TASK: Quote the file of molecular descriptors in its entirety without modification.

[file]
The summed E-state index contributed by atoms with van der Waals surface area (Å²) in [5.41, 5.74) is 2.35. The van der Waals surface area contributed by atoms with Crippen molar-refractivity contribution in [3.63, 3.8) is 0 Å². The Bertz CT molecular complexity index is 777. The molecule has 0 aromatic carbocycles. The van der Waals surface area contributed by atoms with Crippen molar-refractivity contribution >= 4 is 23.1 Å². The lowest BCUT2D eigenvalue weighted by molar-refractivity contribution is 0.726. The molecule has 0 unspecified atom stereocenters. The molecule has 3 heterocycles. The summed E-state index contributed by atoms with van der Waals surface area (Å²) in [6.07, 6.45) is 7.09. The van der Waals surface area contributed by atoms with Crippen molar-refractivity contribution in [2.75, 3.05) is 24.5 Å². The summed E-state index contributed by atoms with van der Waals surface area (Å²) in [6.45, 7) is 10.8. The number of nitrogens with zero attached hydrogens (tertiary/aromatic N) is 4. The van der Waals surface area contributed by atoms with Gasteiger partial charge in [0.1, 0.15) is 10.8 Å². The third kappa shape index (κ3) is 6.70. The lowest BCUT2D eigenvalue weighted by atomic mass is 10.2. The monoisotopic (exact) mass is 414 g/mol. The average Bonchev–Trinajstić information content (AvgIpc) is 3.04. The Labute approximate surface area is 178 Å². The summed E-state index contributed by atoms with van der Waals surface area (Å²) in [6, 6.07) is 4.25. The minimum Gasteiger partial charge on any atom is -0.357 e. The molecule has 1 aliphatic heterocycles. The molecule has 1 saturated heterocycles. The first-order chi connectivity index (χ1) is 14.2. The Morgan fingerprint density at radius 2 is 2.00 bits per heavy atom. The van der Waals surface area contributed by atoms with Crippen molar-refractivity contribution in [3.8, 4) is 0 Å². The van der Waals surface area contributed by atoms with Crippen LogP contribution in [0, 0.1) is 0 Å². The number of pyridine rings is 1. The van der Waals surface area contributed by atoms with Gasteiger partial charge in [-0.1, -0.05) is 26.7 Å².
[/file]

The summed E-state index contributed by atoms with van der Waals surface area (Å²) in [5.41, 5.74) is 2.35. The van der Waals surface area contributed by atoms with Crippen molar-refractivity contribution in [3.63, 3.8) is 0 Å². The Bertz CT molecular complexity index is 777. The molecule has 0 aromatic carbocycles. The van der Waals surface area contributed by atoms with Crippen molar-refractivity contribution >= 4 is 23.1 Å². The lowest BCUT2D eigenvalue weighted by molar-refractivity contribution is 0.726. The molecule has 0 unspecified atom stereocenters. The molecule has 3 heterocycles. The summed E-state index contributed by atoms with van der Waals surface area (Å²) in [6.07, 6.45) is 7.09. The van der Waals surface area contributed by atoms with Crippen molar-refractivity contribution in [2.75, 3.05) is 24.5 Å². The summed E-state index contributed by atoms with van der Waals surface area (Å²) in [6.45, 7) is 10.8. The number of nitrogens with zero attached hydrogens (tertiary/aromatic N) is 4. The van der Waals surface area contributed by atoms with Gasteiger partial charge in [0.1, 0.15) is 10.8 Å². The third kappa shape index (κ3) is 6.70. The lowest BCUT2D eigenvalue weighted by atomic mass is 10.2. The monoisotopic (exact) mass is 414 g/mol. The average Bonchev–Trinajstić information content (AvgIpc) is 3.04. The Labute approximate surface area is 178 Å². The summed E-state index contributed by atoms with van der Waals surface area (Å²) in [6, 6.07) is 4.25. The minimum Gasteiger partial charge on any atom is -0.357 e. The molecule has 1 aliphatic heterocycles. The molecule has 1 saturated heterocycles. The first-order chi connectivity index (χ1) is 14.2. The Morgan fingerprint density at radius 2 is 2.00 bits per heavy atom. The van der Waals surface area contributed by atoms with Crippen molar-refractivity contribution in [3.8, 4) is 0 Å². The van der Waals surface area contributed by atoms with Crippen LogP contribution in [0, 0.1) is 0 Å². The number of pyridine rings is 1. The van der Waals surface area contributed by atoms with Gasteiger partial charge in [-0.1, -0.05) is 26.7 Å².